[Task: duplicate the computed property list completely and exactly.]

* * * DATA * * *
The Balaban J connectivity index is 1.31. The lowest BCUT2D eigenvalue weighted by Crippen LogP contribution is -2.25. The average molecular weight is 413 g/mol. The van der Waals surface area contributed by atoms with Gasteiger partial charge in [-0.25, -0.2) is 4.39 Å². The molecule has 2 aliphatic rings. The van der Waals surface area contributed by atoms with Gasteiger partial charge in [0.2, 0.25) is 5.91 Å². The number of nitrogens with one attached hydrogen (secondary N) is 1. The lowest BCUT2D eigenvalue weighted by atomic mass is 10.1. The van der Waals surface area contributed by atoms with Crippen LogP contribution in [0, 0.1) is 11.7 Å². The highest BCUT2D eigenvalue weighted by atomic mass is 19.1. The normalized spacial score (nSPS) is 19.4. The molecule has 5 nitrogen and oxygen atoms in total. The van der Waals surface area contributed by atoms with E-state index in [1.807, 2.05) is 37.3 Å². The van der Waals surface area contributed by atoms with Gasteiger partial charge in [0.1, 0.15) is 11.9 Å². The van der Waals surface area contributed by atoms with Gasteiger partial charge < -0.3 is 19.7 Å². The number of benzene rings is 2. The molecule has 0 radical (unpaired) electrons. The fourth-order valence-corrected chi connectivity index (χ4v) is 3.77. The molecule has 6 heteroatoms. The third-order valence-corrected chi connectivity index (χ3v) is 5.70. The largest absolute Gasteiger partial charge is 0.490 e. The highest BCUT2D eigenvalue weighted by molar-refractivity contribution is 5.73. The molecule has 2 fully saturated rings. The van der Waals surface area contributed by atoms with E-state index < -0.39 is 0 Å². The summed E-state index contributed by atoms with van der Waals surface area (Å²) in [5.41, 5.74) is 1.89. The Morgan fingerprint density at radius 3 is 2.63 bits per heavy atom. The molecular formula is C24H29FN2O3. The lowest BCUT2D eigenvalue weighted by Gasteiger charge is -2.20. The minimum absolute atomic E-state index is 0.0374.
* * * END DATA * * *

The Balaban J connectivity index is 1.31. The lowest BCUT2D eigenvalue weighted by Crippen LogP contribution is -2.25. The average molecular weight is 413 g/mol. The van der Waals surface area contributed by atoms with Gasteiger partial charge in [-0.25, -0.2) is 4.39 Å². The molecule has 2 aliphatic rings. The van der Waals surface area contributed by atoms with Gasteiger partial charge in [0.2, 0.25) is 5.91 Å². The number of nitrogens with one attached hydrogen (secondary N) is 1. The lowest BCUT2D eigenvalue weighted by atomic mass is 10.1. The van der Waals surface area contributed by atoms with Crippen LogP contribution in [0, 0.1) is 11.7 Å². The highest BCUT2D eigenvalue weighted by atomic mass is 19.1. The normalized spacial score (nSPS) is 19.4. The molecule has 5 nitrogen and oxygen atoms in total. The van der Waals surface area contributed by atoms with E-state index in [1.807, 2.05) is 37.3 Å². The van der Waals surface area contributed by atoms with Gasteiger partial charge in [0.1, 0.15) is 11.9 Å². The van der Waals surface area contributed by atoms with Gasteiger partial charge < -0.3 is 19.7 Å². The number of benzene rings is 2. The molecule has 0 radical (unpaired) electrons. The fourth-order valence-corrected chi connectivity index (χ4v) is 3.77. The molecule has 6 heteroatoms. The third-order valence-corrected chi connectivity index (χ3v) is 5.70. The largest absolute Gasteiger partial charge is 0.490 e. The highest BCUT2D eigenvalue weighted by molar-refractivity contribution is 5.73. The molecule has 2 fully saturated rings. The van der Waals surface area contributed by atoms with E-state index < -0.39 is 0 Å². The summed E-state index contributed by atoms with van der Waals surface area (Å²) in [5.41, 5.74) is 1.89. The Morgan fingerprint density at radius 3 is 2.63 bits per heavy atom. The molecular formula is C24H29FN2O3. The lowest BCUT2D eigenvalue weighted by Gasteiger charge is -2.20. The minimum absolute atomic E-state index is 0.0374.